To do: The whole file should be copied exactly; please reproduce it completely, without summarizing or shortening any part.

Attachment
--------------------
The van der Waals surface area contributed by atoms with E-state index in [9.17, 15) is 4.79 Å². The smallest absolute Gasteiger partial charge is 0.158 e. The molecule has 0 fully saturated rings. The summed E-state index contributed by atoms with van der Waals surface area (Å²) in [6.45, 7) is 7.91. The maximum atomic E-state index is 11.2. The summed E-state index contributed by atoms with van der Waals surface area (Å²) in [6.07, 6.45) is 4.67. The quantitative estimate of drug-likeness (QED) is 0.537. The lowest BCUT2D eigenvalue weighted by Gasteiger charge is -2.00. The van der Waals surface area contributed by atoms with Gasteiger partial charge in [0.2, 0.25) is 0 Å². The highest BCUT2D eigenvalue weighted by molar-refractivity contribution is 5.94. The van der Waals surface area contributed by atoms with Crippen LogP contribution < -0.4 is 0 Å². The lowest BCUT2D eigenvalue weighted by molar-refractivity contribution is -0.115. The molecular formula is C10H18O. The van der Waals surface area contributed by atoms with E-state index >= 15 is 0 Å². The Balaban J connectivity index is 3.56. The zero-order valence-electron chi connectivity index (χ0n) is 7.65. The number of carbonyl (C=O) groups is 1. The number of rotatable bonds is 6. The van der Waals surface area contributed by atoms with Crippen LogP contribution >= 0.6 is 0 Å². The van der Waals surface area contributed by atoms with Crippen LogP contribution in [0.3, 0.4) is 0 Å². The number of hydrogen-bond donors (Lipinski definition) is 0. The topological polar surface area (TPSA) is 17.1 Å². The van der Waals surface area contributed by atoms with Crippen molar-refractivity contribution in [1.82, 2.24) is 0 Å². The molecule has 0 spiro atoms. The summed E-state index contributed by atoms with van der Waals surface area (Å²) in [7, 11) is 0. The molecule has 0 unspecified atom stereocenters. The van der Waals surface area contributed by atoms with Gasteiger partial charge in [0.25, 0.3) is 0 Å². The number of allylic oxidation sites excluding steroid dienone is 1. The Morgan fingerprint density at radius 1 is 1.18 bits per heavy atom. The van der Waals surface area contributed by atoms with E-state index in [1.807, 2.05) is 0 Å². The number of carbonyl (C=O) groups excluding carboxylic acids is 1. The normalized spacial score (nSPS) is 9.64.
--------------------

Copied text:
The van der Waals surface area contributed by atoms with E-state index in [9.17, 15) is 4.79 Å². The smallest absolute Gasteiger partial charge is 0.158 e. The molecule has 0 fully saturated rings. The summed E-state index contributed by atoms with van der Waals surface area (Å²) in [6.45, 7) is 7.91. The maximum atomic E-state index is 11.2. The summed E-state index contributed by atoms with van der Waals surface area (Å²) in [6.07, 6.45) is 4.67. The quantitative estimate of drug-likeness (QED) is 0.537. The lowest BCUT2D eigenvalue weighted by Gasteiger charge is -2.00. The van der Waals surface area contributed by atoms with Gasteiger partial charge in [0.2, 0.25) is 0 Å². The highest BCUT2D eigenvalue weighted by molar-refractivity contribution is 5.94. The van der Waals surface area contributed by atoms with Crippen LogP contribution < -0.4 is 0 Å². The lowest BCUT2D eigenvalue weighted by molar-refractivity contribution is -0.115. The molecular formula is C10H18O. The van der Waals surface area contributed by atoms with E-state index >= 15 is 0 Å². The Balaban J connectivity index is 3.56. The zero-order valence-electron chi connectivity index (χ0n) is 7.65. The number of carbonyl (C=O) groups is 1. The number of rotatable bonds is 6. The van der Waals surface area contributed by atoms with Crippen LogP contribution >= 0.6 is 0 Å². The van der Waals surface area contributed by atoms with Crippen LogP contribution in [0.3, 0.4) is 0 Å². The number of hydrogen-bond donors (Lipinski definition) is 0. The topological polar surface area (TPSA) is 17.1 Å². The van der Waals surface area contributed by atoms with Crippen molar-refractivity contribution in [1.82, 2.24) is 0 Å². The molecule has 0 spiro atoms. The summed E-state index contributed by atoms with van der Waals surface area (Å²) in [7, 11) is 0. The molecule has 0 unspecified atom stereocenters. The van der Waals surface area contributed by atoms with Gasteiger partial charge in [0.25, 0.3) is 0 Å². The number of allylic oxidation sites excluding steroid dienone is 1. The Morgan fingerprint density at radius 1 is 1.18 bits per heavy atom. The van der Waals surface area contributed by atoms with E-state index in [1.807, 2.05) is 0 Å². The number of carbonyl (C=O) groups excluding carboxylic acids is 1. The normalized spacial score (nSPS) is 9.64.